Following is the section of a Congressional Budget Office cost analysis of a House postal reform bill assessing the bill’s impact on the FEHB program.
Under current law, USPS employees and annuitants receive health insurance benefits through the FEHB program, which also covers nonpostal civilian federal employees and annuitants. Insurance plans that participate in the FEHB program charge premiums that are the same for all participants, regardless of whether the participant is affiliated with the USPS or not, or is an employee or an annuitant. The Postal Service is obligated to contribute to the health insurance premiums of its current and retired employees who participate in the FEHB program. (Postal Service payments to FEHB are recorded in the budget as off-budget increases in direct spending.) In 2016 the agency made direct payments for retirees’ premiums to the FEHB fund totaling nearly $3.5 billion. Starting in 2017, the Postal Service will no longer make payments directly to the FEHB fund for its annuitants; rather, the Postal Service Retiree Health Benefits Fund (PSRHBF) will make those payments.
H.R. 756 would change how the federal government provides health insurance for USPS employees and annuitants. The legislation would direct OPM to establish a new Postal Service Health Benefits (PSHB) program in 2018 (similar to the FEHB program), under which Postal Service employees and annuitants could enroll to receive health insurance from qualifying plans. Premiums in the PSHB program would be set based on the expected health care costs of only those USPS employees, annuitants, and dependents who participate in the program. (Premiums in the FEHB program would be set based on the expected health care costs of the nonpostal enrollees that remained in that program.) In addition, the bill would require all eligible postal annuitants who participate in the PSHB program to enroll in Medicare. Finally, PSHB plans would be required to participate in Medicare Part D and would thereby receive subsidies related to prescription drugs.
Postal Service employees and annuitants would be in the same risk pool, so premiums would be the same for both groups; however, H.R. 756 would change the basis for providing funds to and making payments from the PSRHBF to cover the cost of health care claims of Postal Service annuitants. CBO expects that the cost of health care claims would be lower for annuitants than for USPS employees because the bill would effectively shift some spending to Medicare Parts B and D. Thus, that change would reduce both the amount that the USPS would have to pay into the PSRHBF and the amount that the PSRHBF would pay to PSHB plans.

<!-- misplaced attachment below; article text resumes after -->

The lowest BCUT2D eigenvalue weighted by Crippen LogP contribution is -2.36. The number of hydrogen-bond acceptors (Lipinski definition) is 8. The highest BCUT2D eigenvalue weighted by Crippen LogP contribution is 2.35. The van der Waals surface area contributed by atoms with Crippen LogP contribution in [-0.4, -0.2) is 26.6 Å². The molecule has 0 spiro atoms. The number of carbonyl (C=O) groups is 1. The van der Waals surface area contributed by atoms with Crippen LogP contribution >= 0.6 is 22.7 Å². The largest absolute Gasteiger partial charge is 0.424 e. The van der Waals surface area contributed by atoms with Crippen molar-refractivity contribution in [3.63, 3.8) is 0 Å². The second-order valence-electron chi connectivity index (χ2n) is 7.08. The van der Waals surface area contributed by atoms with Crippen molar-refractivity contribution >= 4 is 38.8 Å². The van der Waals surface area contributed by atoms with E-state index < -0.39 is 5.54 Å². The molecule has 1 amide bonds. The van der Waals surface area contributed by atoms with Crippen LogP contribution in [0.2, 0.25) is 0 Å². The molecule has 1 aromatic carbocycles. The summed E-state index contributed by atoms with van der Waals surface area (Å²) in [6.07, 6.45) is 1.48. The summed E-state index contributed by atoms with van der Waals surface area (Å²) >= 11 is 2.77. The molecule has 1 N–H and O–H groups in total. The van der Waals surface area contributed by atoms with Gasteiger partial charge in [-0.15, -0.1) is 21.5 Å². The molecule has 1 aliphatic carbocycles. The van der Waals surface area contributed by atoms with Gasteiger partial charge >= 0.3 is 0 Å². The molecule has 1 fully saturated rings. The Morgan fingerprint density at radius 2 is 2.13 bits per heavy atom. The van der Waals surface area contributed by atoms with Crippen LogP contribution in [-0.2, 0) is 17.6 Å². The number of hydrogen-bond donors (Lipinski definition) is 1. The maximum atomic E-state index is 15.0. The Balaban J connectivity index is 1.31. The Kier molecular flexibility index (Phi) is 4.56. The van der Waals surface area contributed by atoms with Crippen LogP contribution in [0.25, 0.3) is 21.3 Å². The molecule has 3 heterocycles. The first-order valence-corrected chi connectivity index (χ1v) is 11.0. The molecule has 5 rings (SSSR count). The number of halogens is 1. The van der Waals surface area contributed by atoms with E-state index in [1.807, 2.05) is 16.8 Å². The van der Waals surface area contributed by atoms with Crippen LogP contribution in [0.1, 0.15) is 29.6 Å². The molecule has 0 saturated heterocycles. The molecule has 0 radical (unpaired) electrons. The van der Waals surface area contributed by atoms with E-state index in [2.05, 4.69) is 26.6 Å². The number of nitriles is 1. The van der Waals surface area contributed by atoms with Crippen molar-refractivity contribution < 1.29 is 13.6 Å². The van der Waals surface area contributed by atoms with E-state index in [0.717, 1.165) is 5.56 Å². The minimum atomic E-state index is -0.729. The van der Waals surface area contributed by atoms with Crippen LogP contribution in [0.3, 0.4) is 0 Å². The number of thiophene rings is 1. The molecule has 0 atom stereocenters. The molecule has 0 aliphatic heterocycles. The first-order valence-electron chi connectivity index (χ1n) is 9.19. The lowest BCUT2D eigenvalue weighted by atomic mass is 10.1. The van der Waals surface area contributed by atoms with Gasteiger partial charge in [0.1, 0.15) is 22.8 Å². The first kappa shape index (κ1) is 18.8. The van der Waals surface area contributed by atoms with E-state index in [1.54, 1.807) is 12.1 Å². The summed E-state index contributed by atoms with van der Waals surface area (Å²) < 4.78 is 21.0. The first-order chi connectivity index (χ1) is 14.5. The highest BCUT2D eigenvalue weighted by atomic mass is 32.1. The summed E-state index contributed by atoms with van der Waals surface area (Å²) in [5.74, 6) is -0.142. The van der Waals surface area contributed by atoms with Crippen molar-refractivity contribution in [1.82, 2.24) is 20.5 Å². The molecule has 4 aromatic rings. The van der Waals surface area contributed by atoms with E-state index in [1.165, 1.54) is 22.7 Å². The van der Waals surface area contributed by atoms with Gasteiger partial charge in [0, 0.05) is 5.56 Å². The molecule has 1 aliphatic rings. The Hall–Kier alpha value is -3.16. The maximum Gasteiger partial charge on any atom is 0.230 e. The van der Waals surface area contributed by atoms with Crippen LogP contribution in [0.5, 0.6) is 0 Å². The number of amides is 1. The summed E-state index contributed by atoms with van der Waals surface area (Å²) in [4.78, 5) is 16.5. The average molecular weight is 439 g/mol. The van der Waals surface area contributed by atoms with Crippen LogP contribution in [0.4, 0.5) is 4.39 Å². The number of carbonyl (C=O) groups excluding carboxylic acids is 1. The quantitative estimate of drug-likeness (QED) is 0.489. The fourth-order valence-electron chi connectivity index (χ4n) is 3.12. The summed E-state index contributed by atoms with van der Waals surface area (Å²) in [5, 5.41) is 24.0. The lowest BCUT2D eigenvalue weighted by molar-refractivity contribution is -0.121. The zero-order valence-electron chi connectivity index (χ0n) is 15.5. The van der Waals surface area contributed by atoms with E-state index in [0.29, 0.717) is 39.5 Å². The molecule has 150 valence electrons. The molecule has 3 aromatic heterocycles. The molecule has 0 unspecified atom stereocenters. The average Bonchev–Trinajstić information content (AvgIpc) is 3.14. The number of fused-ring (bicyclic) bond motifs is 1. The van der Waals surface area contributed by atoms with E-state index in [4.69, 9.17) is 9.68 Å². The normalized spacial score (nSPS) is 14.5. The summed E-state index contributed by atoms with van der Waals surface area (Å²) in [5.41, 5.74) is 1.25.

Medicare. Because H.R. 756 would require Medicare-eligible annuitants who had been employed by the Postal Service to participate in Medicare Part B, Medicare would become the primary payer for certain services. The PSHB plans would pay cost-sharing for those beneficiaries’ health care services. In addition, the bill would require the USPS to contribute towards the Medicare Part B premiums of annuitants that newly enroll in Medicare under the legislation. The mechanism by which the Centers for Medicare and Medicaid Services (CMS) would collect those premium payments is not specified, but for purposes of this estimate, CBO assumes that the USPS would make the required payments for Medicare premiums and that CMS would collect the remaining premiums from USPS annuitants. Finally, H.R. 756 would require PSHB plans to participate in Medicare Part D.
Based on an analysis of Medicare spending and an estimate of the number of annuitants who would gain Medicare coverage under the legislation, CBO estimates that enacting H.R. 756 would:
• Increase on-budget direct spending for Medicare by about $10.7 billion over the 2018-2027 period, net of Medicare Part B premiums that would be paid by postal annuitants;
• Increase off-budget direct spending by $0.2 billion over the 2018-2027 period for the portion of Part B premiums that the USPS would pay under the bill; and